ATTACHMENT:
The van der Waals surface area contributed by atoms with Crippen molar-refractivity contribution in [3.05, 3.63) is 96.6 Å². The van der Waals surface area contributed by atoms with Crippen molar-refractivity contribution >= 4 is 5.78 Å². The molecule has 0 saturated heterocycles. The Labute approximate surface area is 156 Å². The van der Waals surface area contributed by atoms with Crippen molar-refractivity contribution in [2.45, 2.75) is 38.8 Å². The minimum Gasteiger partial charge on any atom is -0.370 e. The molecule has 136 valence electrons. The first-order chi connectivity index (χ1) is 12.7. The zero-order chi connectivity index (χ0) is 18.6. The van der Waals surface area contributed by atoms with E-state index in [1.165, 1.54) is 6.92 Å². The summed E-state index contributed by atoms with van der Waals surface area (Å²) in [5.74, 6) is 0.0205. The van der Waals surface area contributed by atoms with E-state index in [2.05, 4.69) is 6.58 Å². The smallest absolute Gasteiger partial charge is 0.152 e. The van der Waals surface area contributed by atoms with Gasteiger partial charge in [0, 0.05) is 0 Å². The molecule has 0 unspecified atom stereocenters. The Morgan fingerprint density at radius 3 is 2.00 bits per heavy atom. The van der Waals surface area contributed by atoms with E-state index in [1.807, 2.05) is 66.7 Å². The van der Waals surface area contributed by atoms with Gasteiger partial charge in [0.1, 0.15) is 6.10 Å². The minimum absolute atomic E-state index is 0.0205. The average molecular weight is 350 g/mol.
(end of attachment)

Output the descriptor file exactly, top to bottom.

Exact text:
The van der Waals surface area contributed by atoms with Crippen molar-refractivity contribution in [3.05, 3.63) is 96.6 Å². The van der Waals surface area contributed by atoms with Crippen molar-refractivity contribution >= 4 is 5.78 Å². The molecule has 0 saturated heterocycles. The Labute approximate surface area is 156 Å². The van der Waals surface area contributed by atoms with Crippen molar-refractivity contribution in [2.45, 2.75) is 38.8 Å². The minimum Gasteiger partial charge on any atom is -0.370 e. The molecule has 136 valence electrons. The first-order chi connectivity index (χ1) is 12.7. The zero-order chi connectivity index (χ0) is 18.6. The van der Waals surface area contributed by atoms with E-state index in [1.165, 1.54) is 6.92 Å². The summed E-state index contributed by atoms with van der Waals surface area (Å²) in [5.74, 6) is 0.0205. The van der Waals surface area contributed by atoms with E-state index in [2.05, 4.69) is 6.58 Å². The smallest absolute Gasteiger partial charge is 0.152 e. The van der Waals surface area contributed by atoms with Gasteiger partial charge in [0, 0.05) is 0 Å². The molecule has 0 unspecified atom stereocenters. The Morgan fingerprint density at radius 3 is 2.00 bits per heavy atom. The van der Waals surface area contributed by atoms with E-state index in [1.807, 2.05) is 66.7 Å². The van der Waals surface area contributed by atoms with Gasteiger partial charge in [0.1, 0.15) is 6.10 Å². The minimum absolute atomic E-state index is 0.0205. The average molecular weight is 350 g/mol.